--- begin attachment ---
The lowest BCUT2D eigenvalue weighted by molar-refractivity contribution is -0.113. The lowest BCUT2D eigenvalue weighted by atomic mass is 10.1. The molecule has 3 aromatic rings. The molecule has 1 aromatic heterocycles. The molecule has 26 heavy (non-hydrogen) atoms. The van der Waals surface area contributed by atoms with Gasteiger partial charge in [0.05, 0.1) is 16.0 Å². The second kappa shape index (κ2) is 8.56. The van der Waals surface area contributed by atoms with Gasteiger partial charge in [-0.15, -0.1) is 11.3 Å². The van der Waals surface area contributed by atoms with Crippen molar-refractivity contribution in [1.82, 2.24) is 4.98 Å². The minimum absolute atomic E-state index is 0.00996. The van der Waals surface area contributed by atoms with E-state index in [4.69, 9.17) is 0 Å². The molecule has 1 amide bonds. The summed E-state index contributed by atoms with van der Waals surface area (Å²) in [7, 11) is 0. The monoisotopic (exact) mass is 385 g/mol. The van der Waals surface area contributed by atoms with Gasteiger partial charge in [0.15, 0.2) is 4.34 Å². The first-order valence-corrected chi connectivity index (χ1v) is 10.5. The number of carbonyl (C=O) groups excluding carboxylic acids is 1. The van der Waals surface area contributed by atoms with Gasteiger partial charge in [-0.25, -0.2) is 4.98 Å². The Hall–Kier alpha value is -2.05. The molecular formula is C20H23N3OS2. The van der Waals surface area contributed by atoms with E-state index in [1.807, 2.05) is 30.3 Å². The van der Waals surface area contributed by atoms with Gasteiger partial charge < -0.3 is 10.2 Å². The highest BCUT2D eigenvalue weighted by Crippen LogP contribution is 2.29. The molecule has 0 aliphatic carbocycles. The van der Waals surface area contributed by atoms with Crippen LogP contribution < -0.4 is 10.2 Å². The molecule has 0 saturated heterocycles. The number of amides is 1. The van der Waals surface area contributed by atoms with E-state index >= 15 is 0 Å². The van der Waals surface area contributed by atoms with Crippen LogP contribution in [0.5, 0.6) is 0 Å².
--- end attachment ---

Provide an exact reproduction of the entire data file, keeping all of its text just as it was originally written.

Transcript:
The lowest BCUT2D eigenvalue weighted by molar-refractivity contribution is -0.113. The lowest BCUT2D eigenvalue weighted by atomic mass is 10.1. The molecule has 3 aromatic rings. The molecule has 1 aromatic heterocycles. The molecule has 26 heavy (non-hydrogen) atoms. The van der Waals surface area contributed by atoms with Gasteiger partial charge in [0.05, 0.1) is 16.0 Å². The second kappa shape index (κ2) is 8.56. The van der Waals surface area contributed by atoms with Gasteiger partial charge in [-0.15, -0.1) is 11.3 Å². The van der Waals surface area contributed by atoms with Crippen molar-refractivity contribution in [1.82, 2.24) is 4.98 Å². The minimum absolute atomic E-state index is 0.00996. The van der Waals surface area contributed by atoms with E-state index in [4.69, 9.17) is 0 Å². The molecule has 1 amide bonds. The summed E-state index contributed by atoms with van der Waals surface area (Å²) in [7, 11) is 0. The monoisotopic (exact) mass is 385 g/mol. The van der Waals surface area contributed by atoms with Gasteiger partial charge in [0.15, 0.2) is 4.34 Å². The first-order valence-corrected chi connectivity index (χ1v) is 10.5. The number of carbonyl (C=O) groups excluding carboxylic acids is 1. The van der Waals surface area contributed by atoms with Gasteiger partial charge in [-0.25, -0.2) is 4.98 Å². The Hall–Kier alpha value is -2.05. The molecular formula is C20H23N3OS2. The van der Waals surface area contributed by atoms with E-state index in [1.807, 2.05) is 30.3 Å². The van der Waals surface area contributed by atoms with Gasteiger partial charge < -0.3 is 10.2 Å². The highest BCUT2D eigenvalue weighted by Crippen LogP contribution is 2.29. The molecule has 0 aliphatic carbocycles. The van der Waals surface area contributed by atoms with Crippen LogP contribution < -0.4 is 10.2 Å². The molecule has 0 saturated heterocycles. The number of amides is 1. The van der Waals surface area contributed by atoms with E-state index >= 15 is 0 Å². The van der Waals surface area contributed by atoms with Crippen LogP contribution in [0.5, 0.6) is 0 Å².